Now, a similar, massive disappointment and deep regret are what Liberians are feeding on each time they remember that only a year and half ago, they had trooped out en masse to cast their votes for one of their nation’s soccer ambassadors, the football hero, Mr. George Weah, who in 2018 was sworn in as the country’s 25th president. Last month, a group of dissatisfied citizens under the aegis of Council of Patriots (COP) organised what they called a “Save the State” protest during which they gave President George Weah one month to meet their demands or they would unfold their next line of action which would have dire consequences on his political career.
An independent newspaper, “FrontPageAfrica”, described the protest march as “the largest gathering of protesters since the end of Liberia’s brutal civil war.” The COP complained that several of their members have been arrested and detained since President Weah commenced his repressive actions against the media and voices of dissent. The group said in a statement: “Currently, about twenty peaceful and law-abiding youth and students are being held at the central prison in detention. We call on the government of Liberia to release those peaceful citizens that have been abducted by the state. We also noticed the use of foreign security forces on the day of protest wearing state security uniforms.” While dedicating the new Duport Road General Market in Paynesville on June 6, Weah issued a very stern warning to those he described as “constantly threatening the state, constantly inciting people.” “I want to be clear, we will not tolerate those kinds of citizens … Those that (are) constantly insulting the President, I want to be clear; after this (that is, the June 7 protest march), there will be no citizens in this country, I can defy you, that will ever insult the President and think you will walk on the streets freely…If you have your views, express your views but any insult and any threats, that citizen will be dealt with under the law. And it can be whosoever,” the president fumed.
No doubt, George Weah is overwhelmed. When he announced his presidential run, reservations were expressed by informed analysts about his preparedness for the office. They pointed at his lack of experience and inadequate education, but the generality of the masses who had been deluded to think that he would replicate the magic his feet performed in the soccer field in the governance of Liberia paid no heed. They overwhelmingly gave him their votes. But now, just halfway into his tenure, the myth seems to have brutally exploded, and it has become very clear that the emperor actually is unclad.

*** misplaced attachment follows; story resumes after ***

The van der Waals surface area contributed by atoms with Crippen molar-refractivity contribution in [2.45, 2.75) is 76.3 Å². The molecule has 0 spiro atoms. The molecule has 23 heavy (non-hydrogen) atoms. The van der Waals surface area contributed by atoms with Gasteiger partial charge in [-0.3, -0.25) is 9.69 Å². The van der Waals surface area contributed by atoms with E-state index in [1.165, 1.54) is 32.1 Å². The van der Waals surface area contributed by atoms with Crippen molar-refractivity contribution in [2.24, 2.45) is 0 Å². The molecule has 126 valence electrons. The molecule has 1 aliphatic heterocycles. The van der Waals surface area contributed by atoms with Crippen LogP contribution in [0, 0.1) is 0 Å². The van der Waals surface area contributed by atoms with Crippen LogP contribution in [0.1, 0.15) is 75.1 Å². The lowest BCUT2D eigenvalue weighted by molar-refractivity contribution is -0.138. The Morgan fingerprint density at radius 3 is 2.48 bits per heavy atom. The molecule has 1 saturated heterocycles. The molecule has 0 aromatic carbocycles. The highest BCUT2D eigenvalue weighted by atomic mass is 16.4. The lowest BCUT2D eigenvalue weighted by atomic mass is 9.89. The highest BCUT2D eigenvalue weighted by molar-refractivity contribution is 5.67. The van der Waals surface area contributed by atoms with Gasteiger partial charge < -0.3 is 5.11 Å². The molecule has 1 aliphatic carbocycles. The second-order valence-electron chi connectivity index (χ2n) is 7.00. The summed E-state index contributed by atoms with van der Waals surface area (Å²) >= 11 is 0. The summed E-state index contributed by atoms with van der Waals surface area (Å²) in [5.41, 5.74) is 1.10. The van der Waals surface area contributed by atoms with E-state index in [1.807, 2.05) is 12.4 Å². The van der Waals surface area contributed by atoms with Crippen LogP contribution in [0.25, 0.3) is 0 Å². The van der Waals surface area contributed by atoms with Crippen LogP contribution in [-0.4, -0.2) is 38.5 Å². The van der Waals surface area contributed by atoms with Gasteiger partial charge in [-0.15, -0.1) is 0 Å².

According to the June edition of New African magazine, Weah’s “government has been accused of corruption, political ineptitude, and being clueless as to how to rescue an economy that is in freefall. Under Weah’s stewardship, opposition politician Wilmot Paye says, poverty and unemployment are rising, while high-level corruption has become even more entrenched. Paye, chairman of the opposition Unity Party, says Liberians have become ‘spectators in their own economy’ and ‘bystanders in the affairs of their country’”. Instead of fighting to recover the economy and the people’s confidence, Weah is fighting the media and opposing voices. He specifically accused Jonathan Paye-Layleh, a BBC reporter of being against his regime. Paye-Layleh had to flee the country. The corpse of another journalist, Tyron Brown, was found outside his residence, and some fingers are pointing at the government. Mr. Weah’s regime is trying hard to frustrate the media by refusing to pay thousands of dollars of advertisement money, thus crippling the ability of many of the media outfits to pay their staff and continue in their very essential work of holding government accountable.
In saner climes, Mr. Weah would have since realised that the game is over and quit the field, but in his part of the world, such a move is a rare phenomenon. It is like imagining that President Buhari will consider standing down since the country is already prostrate before him, badly crippled by very poorly managed and rundown economy, intractable insecurity situation which appears to have overwhelmed him and widespread poverty, unemployment and the collapse of virtually every institution that provides social amenities. Well, back to Liberia. How President Weah hopes to overcome the growing opposition against him and revive a collapsing economy remains to be seen.
Ejinkeonye, a journalist and author, wrote from Lagos